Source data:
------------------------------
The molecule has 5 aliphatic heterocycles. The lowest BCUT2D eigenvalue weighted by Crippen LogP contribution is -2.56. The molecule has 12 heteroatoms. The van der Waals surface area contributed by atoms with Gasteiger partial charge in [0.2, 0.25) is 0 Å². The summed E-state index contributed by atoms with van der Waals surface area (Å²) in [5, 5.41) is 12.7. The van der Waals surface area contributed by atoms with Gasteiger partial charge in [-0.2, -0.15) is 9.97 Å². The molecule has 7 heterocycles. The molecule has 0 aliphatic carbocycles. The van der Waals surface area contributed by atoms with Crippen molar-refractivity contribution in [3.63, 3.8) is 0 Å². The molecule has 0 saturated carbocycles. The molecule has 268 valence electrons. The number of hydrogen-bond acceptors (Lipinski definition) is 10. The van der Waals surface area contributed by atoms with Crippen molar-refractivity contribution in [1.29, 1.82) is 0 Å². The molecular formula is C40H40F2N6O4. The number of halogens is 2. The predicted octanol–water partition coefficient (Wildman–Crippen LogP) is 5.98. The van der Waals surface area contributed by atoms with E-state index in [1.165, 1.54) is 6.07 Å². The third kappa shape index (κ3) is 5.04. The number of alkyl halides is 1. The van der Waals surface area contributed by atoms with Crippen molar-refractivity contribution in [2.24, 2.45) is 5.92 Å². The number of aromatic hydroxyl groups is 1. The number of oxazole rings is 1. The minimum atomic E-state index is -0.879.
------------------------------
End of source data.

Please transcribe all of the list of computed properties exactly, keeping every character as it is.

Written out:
The molecule has 5 aliphatic heterocycles. The lowest BCUT2D eigenvalue weighted by Crippen LogP contribution is -2.56. The molecule has 12 heteroatoms. The van der Waals surface area contributed by atoms with Gasteiger partial charge in [0.2, 0.25) is 0 Å². The summed E-state index contributed by atoms with van der Waals surface area (Å²) in [5, 5.41) is 12.7. The van der Waals surface area contributed by atoms with Gasteiger partial charge in [-0.2, -0.15) is 9.97 Å². The molecule has 7 heterocycles. The molecule has 0 aliphatic carbocycles. The van der Waals surface area contributed by atoms with Crippen molar-refractivity contribution in [3.63, 3.8) is 0 Å². The molecule has 0 saturated carbocycles. The molecule has 268 valence electrons. The number of hydrogen-bond acceptors (Lipinski definition) is 10. The van der Waals surface area contributed by atoms with Crippen molar-refractivity contribution in [1.29, 1.82) is 0 Å². The molecular formula is C40H40F2N6O4. The number of halogens is 2. The predicted octanol–water partition coefficient (Wildman–Crippen LogP) is 5.98. The van der Waals surface area contributed by atoms with E-state index in [1.165, 1.54) is 6.07 Å². The third kappa shape index (κ3) is 5.04. The number of alkyl halides is 1. The van der Waals surface area contributed by atoms with Crippen molar-refractivity contribution in [2.24, 2.45) is 5.92 Å². The number of aromatic hydroxyl groups is 1. The number of oxazole rings is 1. The minimum atomic E-state index is -0.879.